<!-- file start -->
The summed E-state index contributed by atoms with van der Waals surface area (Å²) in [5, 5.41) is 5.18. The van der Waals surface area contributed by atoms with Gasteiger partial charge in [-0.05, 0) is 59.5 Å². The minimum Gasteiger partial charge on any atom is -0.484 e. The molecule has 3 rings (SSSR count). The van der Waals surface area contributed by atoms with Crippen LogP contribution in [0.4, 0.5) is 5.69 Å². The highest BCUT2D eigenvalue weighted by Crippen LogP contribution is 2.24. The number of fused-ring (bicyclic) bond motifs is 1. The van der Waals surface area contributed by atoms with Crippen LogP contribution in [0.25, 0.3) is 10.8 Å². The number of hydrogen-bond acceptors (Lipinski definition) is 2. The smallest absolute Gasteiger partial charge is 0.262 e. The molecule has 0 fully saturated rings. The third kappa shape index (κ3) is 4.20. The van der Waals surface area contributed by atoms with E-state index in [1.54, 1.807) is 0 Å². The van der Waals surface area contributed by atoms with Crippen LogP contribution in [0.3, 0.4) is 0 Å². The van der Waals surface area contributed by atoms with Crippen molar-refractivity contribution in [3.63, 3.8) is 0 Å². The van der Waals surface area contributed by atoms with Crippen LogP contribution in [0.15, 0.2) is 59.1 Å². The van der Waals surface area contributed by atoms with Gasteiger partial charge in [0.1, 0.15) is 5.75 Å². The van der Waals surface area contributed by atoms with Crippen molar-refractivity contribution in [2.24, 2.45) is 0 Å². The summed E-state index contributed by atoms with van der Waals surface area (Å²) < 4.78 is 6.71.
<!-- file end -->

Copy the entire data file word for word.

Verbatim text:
The summed E-state index contributed by atoms with van der Waals surface area (Å²) in [5, 5.41) is 5.18. The van der Waals surface area contributed by atoms with Gasteiger partial charge in [-0.05, 0) is 59.5 Å². The minimum Gasteiger partial charge on any atom is -0.484 e. The molecule has 3 rings (SSSR count). The van der Waals surface area contributed by atoms with Crippen LogP contribution in [0.4, 0.5) is 5.69 Å². The highest BCUT2D eigenvalue weighted by Crippen LogP contribution is 2.24. The number of fused-ring (bicyclic) bond motifs is 1. The van der Waals surface area contributed by atoms with Crippen LogP contribution in [0.25, 0.3) is 10.8 Å². The number of hydrogen-bond acceptors (Lipinski definition) is 2. The smallest absolute Gasteiger partial charge is 0.262 e. The molecule has 0 fully saturated rings. The third kappa shape index (κ3) is 4.20. The van der Waals surface area contributed by atoms with E-state index in [1.54, 1.807) is 0 Å². The van der Waals surface area contributed by atoms with Crippen LogP contribution in [0.3, 0.4) is 0 Å². The van der Waals surface area contributed by atoms with Crippen molar-refractivity contribution in [3.63, 3.8) is 0 Å². The van der Waals surface area contributed by atoms with Crippen LogP contribution in [0.15, 0.2) is 59.1 Å². The van der Waals surface area contributed by atoms with Gasteiger partial charge in [0.1, 0.15) is 5.75 Å². The van der Waals surface area contributed by atoms with Crippen molar-refractivity contribution in [2.24, 2.45) is 0 Å². The summed E-state index contributed by atoms with van der Waals surface area (Å²) < 4.78 is 6.71.